Lai et al. 2015 [54]Nanofibrous membranes of CS (MW: 100 kDa; DA 2%) and SF (ratio 1 : 1) + nHA (10% or 30%), either with or without stem cells.In vitro: CC and osteogenic differentiation of BMMSC on CS/SF with or without nHA  
In vivo: subcutaneous implantation of CS/SF/nHA30%/BMMSC in mice; HT and IHC analyses  
Control group: acellular scaffold  
Sample: not specified
In vitro: CS+SF+nHA30% exhibited greater osteogenic differentiation  
In vivo: only CS+SF+nHA with SC induced formation of ectopic osteoid tissue after 8 weeks
The CS+SF+nHA scaffold favored osteogenic proliferation and differentiation in vitro () and when combined with SC, induced bone formation in vivo

Ghosh et al. 2015 [55]CS (MW 710 kDa; DA < 10%) crosslinked or otherwise, with citric acid and/or carbo-di-imidesIn vitro: CC and osteogenic differentiation in culture of BMSC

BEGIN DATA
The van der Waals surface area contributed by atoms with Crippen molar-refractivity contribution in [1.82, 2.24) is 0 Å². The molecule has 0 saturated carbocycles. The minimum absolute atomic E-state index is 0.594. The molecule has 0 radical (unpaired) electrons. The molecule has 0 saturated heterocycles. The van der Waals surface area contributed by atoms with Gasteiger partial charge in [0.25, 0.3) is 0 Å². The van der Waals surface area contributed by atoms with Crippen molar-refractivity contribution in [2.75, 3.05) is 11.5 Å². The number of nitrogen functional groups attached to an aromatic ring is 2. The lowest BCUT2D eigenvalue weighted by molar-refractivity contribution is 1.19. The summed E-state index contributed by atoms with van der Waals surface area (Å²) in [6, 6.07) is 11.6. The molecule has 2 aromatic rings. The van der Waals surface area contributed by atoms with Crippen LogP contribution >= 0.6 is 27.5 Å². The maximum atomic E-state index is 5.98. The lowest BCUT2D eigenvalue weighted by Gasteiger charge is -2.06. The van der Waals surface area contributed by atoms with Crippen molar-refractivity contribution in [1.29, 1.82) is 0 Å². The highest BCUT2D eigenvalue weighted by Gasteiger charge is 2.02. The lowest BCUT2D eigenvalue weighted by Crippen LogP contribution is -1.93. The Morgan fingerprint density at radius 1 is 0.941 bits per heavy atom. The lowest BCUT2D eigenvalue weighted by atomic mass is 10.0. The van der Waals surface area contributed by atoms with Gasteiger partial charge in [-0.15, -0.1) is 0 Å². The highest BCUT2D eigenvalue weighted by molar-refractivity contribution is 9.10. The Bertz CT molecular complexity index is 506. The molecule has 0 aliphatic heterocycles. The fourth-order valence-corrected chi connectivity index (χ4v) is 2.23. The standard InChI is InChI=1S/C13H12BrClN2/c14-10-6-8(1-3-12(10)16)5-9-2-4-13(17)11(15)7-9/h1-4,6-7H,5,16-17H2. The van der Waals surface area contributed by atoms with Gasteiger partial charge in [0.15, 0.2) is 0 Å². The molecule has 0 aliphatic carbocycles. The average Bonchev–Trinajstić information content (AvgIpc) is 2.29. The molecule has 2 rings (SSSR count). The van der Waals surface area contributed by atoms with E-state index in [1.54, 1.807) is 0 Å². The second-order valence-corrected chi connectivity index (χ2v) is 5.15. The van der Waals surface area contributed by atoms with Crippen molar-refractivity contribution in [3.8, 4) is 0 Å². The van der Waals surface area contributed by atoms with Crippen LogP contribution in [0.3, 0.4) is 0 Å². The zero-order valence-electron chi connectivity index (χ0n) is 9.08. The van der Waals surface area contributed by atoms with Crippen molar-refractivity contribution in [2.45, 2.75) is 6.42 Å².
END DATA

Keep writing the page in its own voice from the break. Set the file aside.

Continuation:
In vivo: implantation in tibial defects of rabbits; HT analysis of bone regeneration
Control groups not specified  
Sample: not specified
In vitro: crosslinked CS with citric acid demonstrated greater osteogenic adhesion, proliferation and differentiation  
In vivo: dual crosslinked CS exhibited greater deposition of collagen and bone regeneration after 6 weeks
The dual crosslinked CS scaffold demonstrated greater cytocompatibility in vitro and bone regeneration in vivo ()

Caridade et al. 2015 [56]CS membranes (MW 770 kDa; DA 22%) +ALG, crosslinked with carbo-di-imides and incorporated or otherwise with BMP-2 (ratio: NA)In vitro: CC and myogenic and osteogenic differentiation 
In vivo: implantation in subcutaneous tissue of mice and evaluation via micro-CT
Control groups: not specified
Sample: